The Old Vic, London SE1
Opened 29 March, 2011

The re-evaluation of Terence Rattigan had already begun by the time Cause Célèbre, adapted from a radio play, received its West End première four months before his death in 1977. In Thea Sharrock’s revival for Rattigan’s centenary year it constitutes, like so much of his work, an indictment of bourgeois pieties and hypocrisies every bit as scathing as those of the Angry Young Men who had eclipsed him in the 1950s and Sixties. Once again his subject is the inconsistent assumptions knotted through that most English of awkward subjects, sex. Not, on this occasion, coded allusions to his own homosexuality; by this time he was both open about his sexuality and no longer criminalised as a result of it. But today as in the Seventies when it was written and the Thirties when it takes place, we have a way both of investing sex with almost transcendental significance and yet refusing to speak candidly of it, making it at once both totem and taboo. This confers power on the administrators of these paradoxical values: the middle-class, the male, the censorious of whatever stripe.
Rattigan had been fascinated by the 1935 trial in which 39-year-old Alma Rattenbury and her 18-year-old lover George Stoner were accused of murdering Rattenbury’s 68-year-old architect husband. In Cause Célèbre he found his dramatic key to the story: alongside the account of the Rattenbury trial and the two accused’s stormy affair, he interwove an account of a female juror (whose personality was to some extent based on that of his own mother) who begins the trial implacably prejudiced against Rattenbury but finds that the evidence adduced and her own family upheavals each come to illuminate the other. Both these sets of personal passions are contrasted with, at one extreme, the press and public’s ostentatious baying for blood, and at the other the jaded urbanity with which prosecuting and defence counsel present their cases.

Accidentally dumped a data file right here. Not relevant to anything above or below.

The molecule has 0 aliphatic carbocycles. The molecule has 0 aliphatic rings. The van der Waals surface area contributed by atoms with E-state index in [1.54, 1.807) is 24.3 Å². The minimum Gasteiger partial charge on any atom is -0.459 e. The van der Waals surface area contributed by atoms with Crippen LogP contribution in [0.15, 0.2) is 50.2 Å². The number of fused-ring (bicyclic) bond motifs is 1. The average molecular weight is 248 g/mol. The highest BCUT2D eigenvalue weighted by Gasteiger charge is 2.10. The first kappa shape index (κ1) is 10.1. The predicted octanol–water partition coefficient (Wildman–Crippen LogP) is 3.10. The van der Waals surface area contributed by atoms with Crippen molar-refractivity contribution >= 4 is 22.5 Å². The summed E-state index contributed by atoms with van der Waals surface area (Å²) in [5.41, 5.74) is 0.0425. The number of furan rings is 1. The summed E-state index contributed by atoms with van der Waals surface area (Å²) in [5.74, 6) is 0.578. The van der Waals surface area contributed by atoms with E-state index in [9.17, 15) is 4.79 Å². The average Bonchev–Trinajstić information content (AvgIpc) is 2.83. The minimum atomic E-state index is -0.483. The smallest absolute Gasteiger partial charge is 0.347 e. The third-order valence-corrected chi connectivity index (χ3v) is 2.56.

Anne-Marie Duff plays Alma as if she is often bewildered by her own life, riding switchbacks of emotion, zoning in and out of the reality around her. Niamh Cusack as juror Edith is as buttoned-up as any Rattigan protagonist has ever been, except where her teenage son is concerned. Nicholas Jones as Alma’s smooth-talking barrister fully deserves to be called a “silk”. Sharrock’s production does not feelingly convey the intensity of these people’s feelings in contrast to the prevailing mores; this is a more distant evening than her award-winning revival last year of Rattigan’s After The Dance, but no less elegant in its way.

Written for the Financial Times.

Copyright © Ian Shuttleworth; all rights reserved.

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